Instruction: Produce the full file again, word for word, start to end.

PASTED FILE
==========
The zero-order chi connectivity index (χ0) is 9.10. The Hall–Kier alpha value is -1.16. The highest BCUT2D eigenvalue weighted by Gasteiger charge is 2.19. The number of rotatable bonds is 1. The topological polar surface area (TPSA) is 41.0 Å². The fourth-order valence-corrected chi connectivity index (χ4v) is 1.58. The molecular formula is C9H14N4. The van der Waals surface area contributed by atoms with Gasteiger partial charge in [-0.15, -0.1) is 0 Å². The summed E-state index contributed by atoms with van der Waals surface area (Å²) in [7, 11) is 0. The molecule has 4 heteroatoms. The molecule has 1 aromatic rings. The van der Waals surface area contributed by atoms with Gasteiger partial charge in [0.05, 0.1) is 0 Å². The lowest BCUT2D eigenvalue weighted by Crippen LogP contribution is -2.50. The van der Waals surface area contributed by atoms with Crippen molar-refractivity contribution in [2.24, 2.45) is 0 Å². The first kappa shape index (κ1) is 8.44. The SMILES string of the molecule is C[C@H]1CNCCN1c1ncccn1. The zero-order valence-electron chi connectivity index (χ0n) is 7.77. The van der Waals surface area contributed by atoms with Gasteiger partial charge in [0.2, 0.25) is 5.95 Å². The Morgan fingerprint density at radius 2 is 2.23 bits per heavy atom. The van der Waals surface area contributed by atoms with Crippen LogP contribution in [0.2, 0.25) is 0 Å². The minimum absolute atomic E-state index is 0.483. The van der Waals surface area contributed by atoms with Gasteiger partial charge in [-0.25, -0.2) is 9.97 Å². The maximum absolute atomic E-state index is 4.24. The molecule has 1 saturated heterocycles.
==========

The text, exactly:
The zero-order chi connectivity index (χ0) is 9.10. The Hall–Kier alpha value is -1.16. The highest BCUT2D eigenvalue weighted by Gasteiger charge is 2.19. The number of rotatable bonds is 1. The topological polar surface area (TPSA) is 41.0 Å². The fourth-order valence-corrected chi connectivity index (χ4v) is 1.58. The molecular formula is C9H14N4. The van der Waals surface area contributed by atoms with Gasteiger partial charge in [-0.15, -0.1) is 0 Å². The summed E-state index contributed by atoms with van der Waals surface area (Å²) in [7, 11) is 0. The molecule has 4 heteroatoms. The molecule has 1 aromatic rings. The van der Waals surface area contributed by atoms with Gasteiger partial charge in [0.05, 0.1) is 0 Å². The lowest BCUT2D eigenvalue weighted by Crippen LogP contribution is -2.50. The van der Waals surface area contributed by atoms with Crippen molar-refractivity contribution in [2.24, 2.45) is 0 Å². The first kappa shape index (κ1) is 8.44. The SMILES string of the molecule is C[C@H]1CNCCN1c1ncccn1. The zero-order valence-electron chi connectivity index (χ0n) is 7.77. The van der Waals surface area contributed by atoms with Gasteiger partial charge in [0.2, 0.25) is 5.95 Å². The Morgan fingerprint density at radius 2 is 2.23 bits per heavy atom. The van der Waals surface area contributed by atoms with Crippen LogP contribution in [0.2, 0.25) is 0 Å². The minimum absolute atomic E-state index is 0.483. The van der Waals surface area contributed by atoms with Gasteiger partial charge in [-0.25, -0.2) is 9.97 Å². The maximum absolute atomic E-state index is 4.24. The molecule has 1 saturated heterocycles.